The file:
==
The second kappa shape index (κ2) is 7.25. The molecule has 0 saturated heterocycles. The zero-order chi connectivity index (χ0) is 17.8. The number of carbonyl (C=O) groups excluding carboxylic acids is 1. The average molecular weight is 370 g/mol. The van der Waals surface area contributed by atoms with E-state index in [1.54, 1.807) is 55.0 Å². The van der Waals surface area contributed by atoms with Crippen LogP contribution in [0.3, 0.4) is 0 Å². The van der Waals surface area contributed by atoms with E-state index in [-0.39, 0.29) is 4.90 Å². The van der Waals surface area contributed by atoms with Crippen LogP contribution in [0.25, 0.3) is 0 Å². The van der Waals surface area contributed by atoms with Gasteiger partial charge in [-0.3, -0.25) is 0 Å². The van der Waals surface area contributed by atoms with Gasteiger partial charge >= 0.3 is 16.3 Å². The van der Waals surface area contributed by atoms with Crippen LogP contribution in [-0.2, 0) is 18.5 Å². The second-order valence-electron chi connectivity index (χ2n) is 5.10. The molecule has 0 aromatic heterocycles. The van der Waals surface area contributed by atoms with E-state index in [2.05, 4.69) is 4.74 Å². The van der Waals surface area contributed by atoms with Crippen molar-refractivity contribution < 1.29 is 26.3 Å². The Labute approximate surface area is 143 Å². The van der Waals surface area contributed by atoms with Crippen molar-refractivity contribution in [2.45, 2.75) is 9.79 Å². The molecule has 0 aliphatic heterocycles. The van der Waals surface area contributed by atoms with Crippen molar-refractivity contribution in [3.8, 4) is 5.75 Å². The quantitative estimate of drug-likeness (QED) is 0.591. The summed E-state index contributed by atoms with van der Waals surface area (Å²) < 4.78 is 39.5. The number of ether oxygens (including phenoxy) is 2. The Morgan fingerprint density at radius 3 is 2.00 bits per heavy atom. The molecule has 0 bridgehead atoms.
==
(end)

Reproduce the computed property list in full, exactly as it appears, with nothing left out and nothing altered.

The second kappa shape index (κ2) is 7.25. The molecule has 0 saturated heterocycles. The zero-order chi connectivity index (χ0) is 17.8. The number of carbonyl (C=O) groups excluding carboxylic acids is 1. The average molecular weight is 370 g/mol. The van der Waals surface area contributed by atoms with E-state index in [1.54, 1.807) is 55.0 Å². The van der Waals surface area contributed by atoms with Crippen LogP contribution in [0.3, 0.4) is 0 Å². The van der Waals surface area contributed by atoms with E-state index in [-0.39, 0.29) is 4.90 Å². The van der Waals surface area contributed by atoms with Crippen LogP contribution in [0.25, 0.3) is 0 Å². The van der Waals surface area contributed by atoms with Gasteiger partial charge in [-0.3, -0.25) is 0 Å². The van der Waals surface area contributed by atoms with Gasteiger partial charge >= 0.3 is 16.3 Å². The van der Waals surface area contributed by atoms with Crippen LogP contribution in [-0.2, 0) is 18.5 Å². The second-order valence-electron chi connectivity index (χ2n) is 5.10. The molecule has 0 aromatic heterocycles. The van der Waals surface area contributed by atoms with E-state index in [2.05, 4.69) is 4.74 Å². The van der Waals surface area contributed by atoms with Crippen molar-refractivity contribution < 1.29 is 26.3 Å². The Labute approximate surface area is 143 Å². The van der Waals surface area contributed by atoms with Crippen molar-refractivity contribution in [2.45, 2.75) is 9.79 Å². The molecule has 0 aliphatic heterocycles. The van der Waals surface area contributed by atoms with Crippen molar-refractivity contribution in [3.8, 4) is 5.75 Å². The quantitative estimate of drug-likeness (QED) is 0.591. The summed E-state index contributed by atoms with van der Waals surface area (Å²) < 4.78 is 39.5. The number of ether oxygens (including phenoxy) is 2. The Morgan fingerprint density at radius 3 is 2.00 bits per heavy atom. The molecule has 0 bridgehead atoms.